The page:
Harris then toured a union training facility, discussed the challenges of running a small business with Black business owners and met with Latino activists who advocate for frontline workers.
Harris, the first Black woman and the first candidate of Indian descent on a major party’s presidential ticket, was selected by Democratic presidential nominee Joe Biden in part because of her appeal to communities of color. The campaign is looking to boost turnout among those voters in crucial swing states like Wisconsin.
Because of the coronavirus pandemic, the size of Harris’s events was restricted and her interactions with voters were limited. But as she exited the meeting with Black business owners, she was greeted by a crowd of supporters who cheered her on.
Harris, keeping her distance, removed her mask and implored the supporters to vote.
‘I Need Your Help’
“Make sure everybody votes early, right?” Harris said to a cheering crowd. “By September 17, you’re going to get your ballots. October 20, your early voting starts and that’s my birthday. So I need your help.”
Harris’s trip to Wisconsin came just days after Biden traveled to the state to meet with Blake’s family and participate in a community conversation at a church in Kenosha.
Blake was shot seven times by a White police officer in Kenosha, reigniting protests last month against police brutality and systemic racism across the country. Kenosha has been rocked by violence and in late August a 17-year-old shot and killed two protesters.
Both Biden and Harris have sought to strike a contrast with President Donald Trump in responding to the protests and violence.
Harris said the meeting with Blake’s family was “really wonderful.”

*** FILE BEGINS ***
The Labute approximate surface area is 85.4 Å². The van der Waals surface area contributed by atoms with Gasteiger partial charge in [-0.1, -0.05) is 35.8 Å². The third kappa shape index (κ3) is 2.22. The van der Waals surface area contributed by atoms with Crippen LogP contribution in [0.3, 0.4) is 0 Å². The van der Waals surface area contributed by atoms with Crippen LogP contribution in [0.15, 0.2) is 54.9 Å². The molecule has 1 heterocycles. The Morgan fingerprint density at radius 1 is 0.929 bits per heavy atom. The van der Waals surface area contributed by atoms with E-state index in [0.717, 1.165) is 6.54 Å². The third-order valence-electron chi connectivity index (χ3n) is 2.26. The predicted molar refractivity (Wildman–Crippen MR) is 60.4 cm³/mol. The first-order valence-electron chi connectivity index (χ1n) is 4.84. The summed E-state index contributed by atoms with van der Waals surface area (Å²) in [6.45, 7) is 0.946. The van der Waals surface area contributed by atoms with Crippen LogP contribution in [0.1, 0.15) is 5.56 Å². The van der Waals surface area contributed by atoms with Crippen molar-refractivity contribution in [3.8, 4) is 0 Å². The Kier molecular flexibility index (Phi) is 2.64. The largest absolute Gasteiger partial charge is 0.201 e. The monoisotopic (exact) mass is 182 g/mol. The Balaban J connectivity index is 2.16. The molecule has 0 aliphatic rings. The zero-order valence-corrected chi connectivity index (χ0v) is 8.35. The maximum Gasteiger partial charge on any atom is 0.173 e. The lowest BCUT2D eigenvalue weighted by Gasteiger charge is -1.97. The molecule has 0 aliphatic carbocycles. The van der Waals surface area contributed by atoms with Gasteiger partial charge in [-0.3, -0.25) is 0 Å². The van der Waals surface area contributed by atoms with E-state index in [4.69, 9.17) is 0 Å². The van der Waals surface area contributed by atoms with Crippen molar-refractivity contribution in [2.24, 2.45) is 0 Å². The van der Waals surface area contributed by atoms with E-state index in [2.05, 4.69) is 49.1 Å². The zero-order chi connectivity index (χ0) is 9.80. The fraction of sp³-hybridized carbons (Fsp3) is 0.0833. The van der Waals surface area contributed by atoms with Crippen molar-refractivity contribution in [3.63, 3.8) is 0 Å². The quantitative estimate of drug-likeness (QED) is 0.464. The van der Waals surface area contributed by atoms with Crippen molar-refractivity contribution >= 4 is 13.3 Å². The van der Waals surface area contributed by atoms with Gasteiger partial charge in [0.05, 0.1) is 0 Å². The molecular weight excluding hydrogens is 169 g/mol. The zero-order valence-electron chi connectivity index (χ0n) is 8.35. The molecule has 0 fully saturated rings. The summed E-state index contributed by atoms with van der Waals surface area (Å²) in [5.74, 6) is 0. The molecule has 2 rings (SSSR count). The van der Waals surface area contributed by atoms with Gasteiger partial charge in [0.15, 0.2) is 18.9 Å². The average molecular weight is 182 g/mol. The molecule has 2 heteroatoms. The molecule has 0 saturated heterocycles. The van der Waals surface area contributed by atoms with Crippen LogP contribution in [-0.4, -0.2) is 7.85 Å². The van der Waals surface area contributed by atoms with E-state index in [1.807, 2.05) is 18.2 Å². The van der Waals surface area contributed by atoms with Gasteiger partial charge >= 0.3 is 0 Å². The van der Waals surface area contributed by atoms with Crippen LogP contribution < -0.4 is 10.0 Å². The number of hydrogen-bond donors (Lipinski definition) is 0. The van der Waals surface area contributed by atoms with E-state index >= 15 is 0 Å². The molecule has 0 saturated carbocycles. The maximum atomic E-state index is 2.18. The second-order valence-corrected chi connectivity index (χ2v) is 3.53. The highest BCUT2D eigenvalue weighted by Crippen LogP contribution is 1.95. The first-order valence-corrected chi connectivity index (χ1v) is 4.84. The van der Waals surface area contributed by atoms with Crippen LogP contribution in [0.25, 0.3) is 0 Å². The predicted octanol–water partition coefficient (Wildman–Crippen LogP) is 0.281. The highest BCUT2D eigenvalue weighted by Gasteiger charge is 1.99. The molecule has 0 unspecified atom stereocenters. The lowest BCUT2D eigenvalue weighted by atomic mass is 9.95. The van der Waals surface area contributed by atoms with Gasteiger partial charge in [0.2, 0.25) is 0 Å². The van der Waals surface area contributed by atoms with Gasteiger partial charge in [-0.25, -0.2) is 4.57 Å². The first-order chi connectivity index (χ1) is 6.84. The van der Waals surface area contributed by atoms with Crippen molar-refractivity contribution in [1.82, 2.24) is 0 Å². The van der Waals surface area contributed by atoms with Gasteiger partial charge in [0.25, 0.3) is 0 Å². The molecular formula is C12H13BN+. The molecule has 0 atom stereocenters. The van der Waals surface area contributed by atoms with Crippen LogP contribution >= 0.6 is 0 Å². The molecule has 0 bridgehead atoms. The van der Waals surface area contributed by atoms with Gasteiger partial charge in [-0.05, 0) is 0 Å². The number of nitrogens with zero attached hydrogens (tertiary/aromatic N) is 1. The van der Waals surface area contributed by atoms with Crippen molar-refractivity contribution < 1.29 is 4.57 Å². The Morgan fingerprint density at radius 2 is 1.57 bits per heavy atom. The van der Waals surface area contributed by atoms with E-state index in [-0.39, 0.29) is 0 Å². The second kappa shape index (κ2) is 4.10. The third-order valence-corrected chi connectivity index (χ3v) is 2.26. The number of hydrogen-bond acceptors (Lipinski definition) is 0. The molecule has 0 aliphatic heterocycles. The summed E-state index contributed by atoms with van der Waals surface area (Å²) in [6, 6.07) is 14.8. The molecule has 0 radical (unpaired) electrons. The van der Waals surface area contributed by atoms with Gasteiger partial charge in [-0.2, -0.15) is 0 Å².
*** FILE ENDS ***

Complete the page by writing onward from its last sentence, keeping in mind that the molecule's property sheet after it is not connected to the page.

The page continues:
“They’re an incredible family,” and they have endured what they’ve been through “with such dignity and grace,” she said while visiting the International Brotherhood of Electrical Workers’ training facility. “They’re carrying the weight of a lot of voices on their shoulders.
Blake’s attorneys said the meeting and phone call were “inspirational and uplifting.
During his trip, Biden sought to bring unity to a city engulfed by unrest and violence. He spoke in support of the peaceful protests while condemning the violence.
“I promise you, win or lose, I’m going to go down fighting, I’m going to go down fighting for racial equality, equity across the board,” Biden said during the community meeting. “This is something worth losing over but we’re not going to lose.”
Trump also traveled to Kenosha last week to tour damaged properties and condemn the violence, but he did not meet with the Blake family. He declined to speak to Blake’s mother because the family wanted lawyers to take part in the call.
“I was going to speak to the mother yesterday, I hear she’s a very fine woman, I was going to speak to her but then I heard there were a lot of lawyers on the phone,” Trump said on Sept. 1. “I said, ‘I have enough lawyers in my life, I don’t need to get involved with that.’”
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